PolitiFact California looks at claims made by elected officials, candidates and groups and rates them as: True, Mostly True, Half True, Mostly False, False and Pants On Fire.
California’s job and economic growth has outpaced much of the nation in recent years. That growth, however, has not eliminated one of the state’s biggest challenges: poverty.
This week, State Assembly Republican Leader Chad Mayes called poverty California’s No. 1 priority during a forum of legislative leaders in Sacramento.
Mayes, who represents parts of San Bernardino and Riverside counties, claimed the state’s poverty rate is higher than any state in the nation when considering factors such as cost-of-living.
"If you look at the official poverty measure in California, we’re about average with the rest of the country," Mayes said. "But if you use the supplemental poverty measure, we are in the lead. We have the highest poverty rate in the nation -- higher than New Mexico, higher than any of the southern states, Louisiana, Alabama, higher than Idaho."
Assemblyman Chad Mayes makes his statement about poverty in California at about the 10:50 minute mark in the video above.
We decided to fact-check whether the report Mayes cited really shows that California has the highest poverty rate in the nation.
From 2013 to 2015, California had America’s 17th-highest poverty rate, 15 percent, according to the U.S. Census Bureau’s Official Poverty Measure. That measure uses income levels to determine poverty, but does not consider differences in cost-of-living among states. It lists the official poverty threshold for a two-adult, two-child family at $24,036 in 2015.
During the same period, California had the highest poverty rate, 20.6 percent, according to the census’ Supplemental Poverty Measure. That study does account for cost-of-living, including taxes, housing and medical costs, and is considered by researchers a more accurate reflection of poverty. For a two-adult, two-child family in California, the poverty threshold was an average of $30,000, depending on the region in the state, according to a 2014 analysis by Public Policy Institute of California.
Looking at state poverty rates, the second highest is Florida’s 19 percent, followed by New York’s and Louisiana’s shared 17.9 percent rate. The national average is 15.1 percent using the supplemental measure.
"I think Assemblymember Mayes’ comments are accurate," said Chris Hoene, executive director of the left-leaning California Budget Policy Center, which has closely studied poverty in the state.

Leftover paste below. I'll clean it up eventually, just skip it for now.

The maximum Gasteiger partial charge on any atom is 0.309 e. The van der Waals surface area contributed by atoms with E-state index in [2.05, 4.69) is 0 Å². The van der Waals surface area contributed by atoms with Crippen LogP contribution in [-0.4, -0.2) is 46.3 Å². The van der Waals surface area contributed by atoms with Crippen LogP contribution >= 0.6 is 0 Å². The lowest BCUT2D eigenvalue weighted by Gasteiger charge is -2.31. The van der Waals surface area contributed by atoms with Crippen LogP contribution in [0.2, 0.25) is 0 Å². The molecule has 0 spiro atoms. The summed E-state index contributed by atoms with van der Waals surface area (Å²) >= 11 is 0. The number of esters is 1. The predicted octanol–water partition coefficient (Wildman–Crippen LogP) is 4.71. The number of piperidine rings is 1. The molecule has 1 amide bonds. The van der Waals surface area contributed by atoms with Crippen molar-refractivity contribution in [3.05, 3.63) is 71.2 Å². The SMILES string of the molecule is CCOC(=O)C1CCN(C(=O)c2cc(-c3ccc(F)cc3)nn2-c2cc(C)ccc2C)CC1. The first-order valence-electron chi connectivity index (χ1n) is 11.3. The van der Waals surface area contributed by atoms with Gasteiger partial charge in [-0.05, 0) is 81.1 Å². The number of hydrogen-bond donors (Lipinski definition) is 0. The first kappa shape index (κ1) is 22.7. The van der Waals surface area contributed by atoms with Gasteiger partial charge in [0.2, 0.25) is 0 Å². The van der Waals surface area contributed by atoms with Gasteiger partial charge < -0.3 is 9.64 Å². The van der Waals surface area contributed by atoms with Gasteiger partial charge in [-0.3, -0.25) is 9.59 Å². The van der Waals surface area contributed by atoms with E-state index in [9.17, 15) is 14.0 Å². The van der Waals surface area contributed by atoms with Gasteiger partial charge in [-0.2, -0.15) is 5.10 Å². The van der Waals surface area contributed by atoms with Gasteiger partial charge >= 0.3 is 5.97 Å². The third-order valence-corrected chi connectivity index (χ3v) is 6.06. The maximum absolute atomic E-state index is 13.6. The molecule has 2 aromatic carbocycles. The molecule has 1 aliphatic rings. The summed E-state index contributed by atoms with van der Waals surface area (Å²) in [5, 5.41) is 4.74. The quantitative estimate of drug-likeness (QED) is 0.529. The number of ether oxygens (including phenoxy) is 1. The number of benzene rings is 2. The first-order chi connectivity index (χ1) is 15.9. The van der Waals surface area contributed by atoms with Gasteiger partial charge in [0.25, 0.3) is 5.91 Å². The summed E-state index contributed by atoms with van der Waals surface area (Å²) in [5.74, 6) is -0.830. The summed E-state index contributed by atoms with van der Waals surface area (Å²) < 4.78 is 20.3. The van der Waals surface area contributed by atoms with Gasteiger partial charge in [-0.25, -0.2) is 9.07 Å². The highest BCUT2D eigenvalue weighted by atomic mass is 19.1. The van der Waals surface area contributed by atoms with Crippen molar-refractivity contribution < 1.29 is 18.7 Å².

Hoene said the high poverty rate in the supplemental report is driven by California’s stratospheric housing costs. He added that use of the supplemental measure has gained wide acceptance among researchers.
"I think in most quarters, that’s not disputed," he said.
Marybeth Mattingly, a researcher at the Stanford Center on Poverty and Inequality added by email: "Basically, yes, this statement is (sadly) accurate."
Caroline Danielson, who studies poverty at the Public Policy Institute of California, noted that when considering the margin of error in the supplemental poverty report, California and Florida are closer than one might assume. California’s estimate has a margin of error of ± 0.8 percent while Florida’s had a margin of ± 1.1 percent.
"California’s rate is essentially the same as Florida’s," she said. "California, we might say, is in the top two."
Several researchers noted that California’s poverty rate has declined in recent years: "But they haven’t moved as much as you would hope," Hoene said.
State Assembly Republican Leader Chad Mayes said recently that California has "the highest poverty rate in the nation" when considering the U.S. Census Bureau’s Supplemental Poverty Measure.
Data from that report, and researchers who study poverty, support Mayes’ statement. The state’s 20.6 percent poverty rate is higher than any other, though Florida’s 19 percent rate is close, especially when considering the margin of error.
The supplemental report is considered by experts the best state-by-state measure of poverty, because it takes into account geographic differences in cost-of-living, not just income levels.
In his statement, Mayes cited the specific report that backs his claim, and added the context that another report, one that doesn’t account for cost-of-living, shows California’s poverty closer to the national average.
Given this clarity and context, we rate Mayes' statement True.
TRUE – The statement is accurate and there’s nothing significant missing.
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